The pandemic has given e-commerce adoption an unprecedented boost, which Lazada hopes to continue building upon. According to the newly released Lazada 10th Anniversary Consumer Study, digital commerce has taken hold as an everyday convenience in Singapore. Seventy per cent of respondents consider online shopping as indispensable from their routines, with 46 per cent saying online shopping became important to them in the last two years.

In this line, Lazada has been onboarding more sellers and brands onto its platforms, both as a way to continually enrich the customer experience and to help more merchants embark on their digitalisation journey. 

Said Loh: “From our sellers’ perspective, many of them faced challenges during this time with a lack of footfall or traffic. We helped many sellers as well as brands by onboarding them onto our platform to grow their online business.”

In June 2021, Lazada partnered with Enterprise Singapore to offer the E-Commerce Booster Package to local small and medium enterprises (SMEs) and brands who have not digitalised and moved online.

It is also lending support to hawkers and HDB heartland merchants. In February 2022, it signed a Memorandum of Understanding (MoU) with Radin Mas constituency to help merchants and hawkers sell their goods and services on a new dedicated page. The partnership will also see Lazada educate Radin Mass stallholders on how to engage with younger customers through newfangled technologies such as live streaming.  

To further assist brands and sellers on their e-commerce journey, Lazada runs an in-house incubator programme that aims to equip sellers with the skills and knowledge it needs to succeed in the e-commerce landscape. Some local brands that have benefitted from this programme include diaper brand Rascal & Friends, noodle shop Fishball Story and electronics company PRISM+. The latter has been with Lazada since the start of its journey and is now expanding in the region.

“I personally find such efforts that we do very meaningful,” said Loh.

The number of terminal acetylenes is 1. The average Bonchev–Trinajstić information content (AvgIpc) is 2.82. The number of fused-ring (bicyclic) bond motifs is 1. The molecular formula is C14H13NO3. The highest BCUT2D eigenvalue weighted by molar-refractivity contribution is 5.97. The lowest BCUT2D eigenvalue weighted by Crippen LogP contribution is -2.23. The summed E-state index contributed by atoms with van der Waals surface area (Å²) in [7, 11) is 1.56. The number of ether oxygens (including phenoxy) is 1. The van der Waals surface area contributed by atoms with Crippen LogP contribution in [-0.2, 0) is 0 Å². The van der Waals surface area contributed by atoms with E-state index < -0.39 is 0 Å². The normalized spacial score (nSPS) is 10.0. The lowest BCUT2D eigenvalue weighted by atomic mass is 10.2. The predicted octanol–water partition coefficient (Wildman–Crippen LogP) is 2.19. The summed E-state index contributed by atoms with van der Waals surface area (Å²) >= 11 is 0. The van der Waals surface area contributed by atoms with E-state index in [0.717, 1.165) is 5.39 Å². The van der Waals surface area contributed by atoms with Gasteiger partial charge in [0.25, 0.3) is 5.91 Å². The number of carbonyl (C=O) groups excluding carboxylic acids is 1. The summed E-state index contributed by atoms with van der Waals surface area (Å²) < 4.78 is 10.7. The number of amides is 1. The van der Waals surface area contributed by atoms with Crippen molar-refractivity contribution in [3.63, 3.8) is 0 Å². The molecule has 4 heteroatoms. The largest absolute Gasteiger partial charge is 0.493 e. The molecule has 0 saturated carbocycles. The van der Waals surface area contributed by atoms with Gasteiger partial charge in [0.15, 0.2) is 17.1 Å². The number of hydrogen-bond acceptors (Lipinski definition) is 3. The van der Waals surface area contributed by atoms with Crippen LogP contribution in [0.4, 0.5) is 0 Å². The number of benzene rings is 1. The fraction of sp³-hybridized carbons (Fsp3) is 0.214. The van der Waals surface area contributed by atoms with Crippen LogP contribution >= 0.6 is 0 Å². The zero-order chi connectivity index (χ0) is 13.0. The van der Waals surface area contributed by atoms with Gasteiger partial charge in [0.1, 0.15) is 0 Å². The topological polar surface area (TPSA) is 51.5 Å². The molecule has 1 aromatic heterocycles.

Pandemic boom or not, the e-commerce landscape is a competitive one. Battling alongside Lazada for e-commerce supremacy in the region is Shopee, founded in 2015 by Singapore tech conglomerate, Sea.

According to statistics by price comparison website iPrice, Shopee currently ranks in first place in terms of traffic, with 16.1 million web visits in Q4 2021. Lazada ranks in second with 9.2 million. 

To capture attention, Lazada has gone big with viral marketing stunts. During its mega 11.11 campaign in 2021, the company gave shoppers the chance to win a million-dollar condo in Singapore, which was eventually won by a retired hawker. For its Epic 10th Birthday celebrations, Lazada put up for grabs 10 Singapore Airlines First Class plane tickets to anywhere in the world.

“We continue to innovate to provide interesting mechanisms for our users to engage with us as a platform,” said Loh. Calling it “shoppertainment”, Loh says this is a strategy to make shopping “fun and interesting” for users of the platform.

In this line, Lazada was also the first platform to pioneer the concept of livestreaming in Singapore and Southeast Asia. Its in-app LazLive feature allows users to interact in real-time, and also features a “see-now-buy-now” feature which offers a closed loop for in-app purchase.

Livestreaming has exploded in popularity in China, but has only now taken off in the Southeast Asian region. “Lazada has benefitted from being a part of the Alibaba ecosystem,” commented Loh. “[Livestreaming] has become an important tool for sellers to promote and build awareness on their products. We continue to invest in technology and mechanisms to enable sellers and brands to continue to host many of these livestreaming content as a shortcut to their user education process.”


With the platform celebrating its 10th anniversary on Mar 27, Loh says Lazada is “glad to be the pioneer of e-commerce in Southeast Asia. We’ve built and developed the ecosystem along the way and brought it to a new milestone.”

But while the platform has approached double digits in age, “10 is actually still very young. It’s still not pass teenage years in the life of a human,” he continued.

(Photo: Kelvin Chia)

Loh believes it is still early days for Lazada in this stage of e-commerce penetration, with room for “tremendous growth” on the horizon both in the region and in Singapore. It’s a crucial time then, for the man who’s in the driver’s seat. To unwind from work, Loh spends time with his wife and three young children.

Now that Lazada has reached a new milestone, Loh believes it’s a time to express its gratitude to the players who have contributed along the way. “Being at 10 makes us appreciative of many of our stakeholders who have allowed us to be where we are on our journey,” Loh reflected. “We are thankful for all the consumers who have supported us, the sellers who have come along this journey with us, as well as our ecosystem partners. We will continue to grow together."

Source: CNA/st